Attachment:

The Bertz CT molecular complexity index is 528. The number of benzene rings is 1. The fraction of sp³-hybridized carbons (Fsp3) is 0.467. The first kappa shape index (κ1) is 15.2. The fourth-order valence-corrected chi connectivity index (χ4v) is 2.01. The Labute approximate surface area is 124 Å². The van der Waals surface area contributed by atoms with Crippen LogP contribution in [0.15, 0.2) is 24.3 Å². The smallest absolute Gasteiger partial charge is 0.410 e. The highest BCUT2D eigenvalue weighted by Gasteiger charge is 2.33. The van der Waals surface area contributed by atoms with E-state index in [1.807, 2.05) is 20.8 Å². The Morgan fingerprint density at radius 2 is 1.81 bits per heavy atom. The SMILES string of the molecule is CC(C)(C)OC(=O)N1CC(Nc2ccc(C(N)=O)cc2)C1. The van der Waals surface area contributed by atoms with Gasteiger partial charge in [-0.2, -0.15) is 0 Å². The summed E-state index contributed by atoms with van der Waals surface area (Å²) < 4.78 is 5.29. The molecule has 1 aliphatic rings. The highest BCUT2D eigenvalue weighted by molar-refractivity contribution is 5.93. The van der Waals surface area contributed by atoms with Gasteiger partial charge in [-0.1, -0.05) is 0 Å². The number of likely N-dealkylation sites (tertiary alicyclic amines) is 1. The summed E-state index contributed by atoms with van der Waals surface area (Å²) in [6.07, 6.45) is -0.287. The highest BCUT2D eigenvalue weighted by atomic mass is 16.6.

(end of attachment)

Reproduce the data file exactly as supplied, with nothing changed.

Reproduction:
The Bertz CT molecular complexity index is 528. The number of benzene rings is 1. The fraction of sp³-hybridized carbons (Fsp3) is 0.467. The first kappa shape index (κ1) is 15.2. The fourth-order valence-corrected chi connectivity index (χ4v) is 2.01. The Labute approximate surface area is 124 Å². The van der Waals surface area contributed by atoms with Crippen LogP contribution in [0.15, 0.2) is 24.3 Å². The smallest absolute Gasteiger partial charge is 0.410 e. The highest BCUT2D eigenvalue weighted by Gasteiger charge is 2.33. The van der Waals surface area contributed by atoms with E-state index in [1.807, 2.05) is 20.8 Å². The Morgan fingerprint density at radius 2 is 1.81 bits per heavy atom. The SMILES string of the molecule is CC(C)(C)OC(=O)N1CC(Nc2ccc(C(N)=O)cc2)C1. The van der Waals surface area contributed by atoms with Gasteiger partial charge in [-0.2, -0.15) is 0 Å². The summed E-state index contributed by atoms with van der Waals surface area (Å²) < 4.78 is 5.29. The molecule has 1 aliphatic rings. The highest BCUT2D eigenvalue weighted by molar-refractivity contribution is 5.93. The van der Waals surface area contributed by atoms with Gasteiger partial charge in [-0.1, -0.05) is 0 Å². The number of likely N-dealkylation sites (tertiary alicyclic amines) is 1. The summed E-state index contributed by atoms with van der Waals surface area (Å²) in [6.07, 6.45) is -0.287. The highest BCUT2D eigenvalue weighted by atomic mass is 16.6.